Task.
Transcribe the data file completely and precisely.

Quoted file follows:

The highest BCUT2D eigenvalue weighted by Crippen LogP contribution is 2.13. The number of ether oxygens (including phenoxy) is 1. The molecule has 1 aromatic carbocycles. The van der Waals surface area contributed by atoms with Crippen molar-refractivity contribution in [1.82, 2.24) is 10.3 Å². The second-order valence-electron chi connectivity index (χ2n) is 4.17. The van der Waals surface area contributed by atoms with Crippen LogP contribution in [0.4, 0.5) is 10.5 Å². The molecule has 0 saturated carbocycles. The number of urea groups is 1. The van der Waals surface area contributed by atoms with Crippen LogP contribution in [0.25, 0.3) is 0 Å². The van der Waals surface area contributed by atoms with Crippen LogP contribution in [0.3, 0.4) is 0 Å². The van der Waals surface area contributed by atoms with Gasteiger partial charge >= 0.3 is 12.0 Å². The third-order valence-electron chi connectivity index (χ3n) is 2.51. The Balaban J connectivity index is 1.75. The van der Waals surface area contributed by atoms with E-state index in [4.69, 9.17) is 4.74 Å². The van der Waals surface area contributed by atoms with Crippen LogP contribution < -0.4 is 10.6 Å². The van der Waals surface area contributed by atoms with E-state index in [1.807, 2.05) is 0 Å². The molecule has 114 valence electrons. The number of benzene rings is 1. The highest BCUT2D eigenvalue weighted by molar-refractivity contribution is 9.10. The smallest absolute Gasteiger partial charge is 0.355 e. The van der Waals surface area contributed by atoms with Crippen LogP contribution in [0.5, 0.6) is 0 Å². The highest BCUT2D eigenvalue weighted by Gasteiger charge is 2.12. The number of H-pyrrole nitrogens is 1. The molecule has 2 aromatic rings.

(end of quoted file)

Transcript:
The highest BCUT2D eigenvalue weighted by Crippen LogP contribution is 2.13. The number of ether oxygens (including phenoxy) is 1. The molecule has 1 aromatic carbocycles. The van der Waals surface area contributed by atoms with Crippen molar-refractivity contribution in [1.82, 2.24) is 10.3 Å². The second-order valence-electron chi connectivity index (χ2n) is 4.17. The van der Waals surface area contributed by atoms with Crippen LogP contribution in [0.4, 0.5) is 10.5 Å². The molecule has 0 saturated carbocycles. The number of urea groups is 1. The van der Waals surface area contributed by atoms with Crippen LogP contribution in [0.25, 0.3) is 0 Å². The van der Waals surface area contributed by atoms with Crippen LogP contribution in [0.3, 0.4) is 0 Å². The van der Waals surface area contributed by atoms with Gasteiger partial charge >= 0.3 is 12.0 Å². The third-order valence-electron chi connectivity index (χ3n) is 2.51. The Balaban J connectivity index is 1.75. The van der Waals surface area contributed by atoms with E-state index in [4.69, 9.17) is 4.74 Å². The van der Waals surface area contributed by atoms with Crippen LogP contribution < -0.4 is 10.6 Å². The van der Waals surface area contributed by atoms with E-state index in [1.807, 2.05) is 0 Å². The molecule has 114 valence electrons. The number of benzene rings is 1. The highest BCUT2D eigenvalue weighted by molar-refractivity contribution is 9.10. The smallest absolute Gasteiger partial charge is 0.355 e. The van der Waals surface area contributed by atoms with Crippen LogP contribution in [0.5, 0.6) is 0 Å². The highest BCUT2D eigenvalue weighted by Gasteiger charge is 2.12. The number of H-pyrrole nitrogens is 1. The molecule has 2 aromatic rings.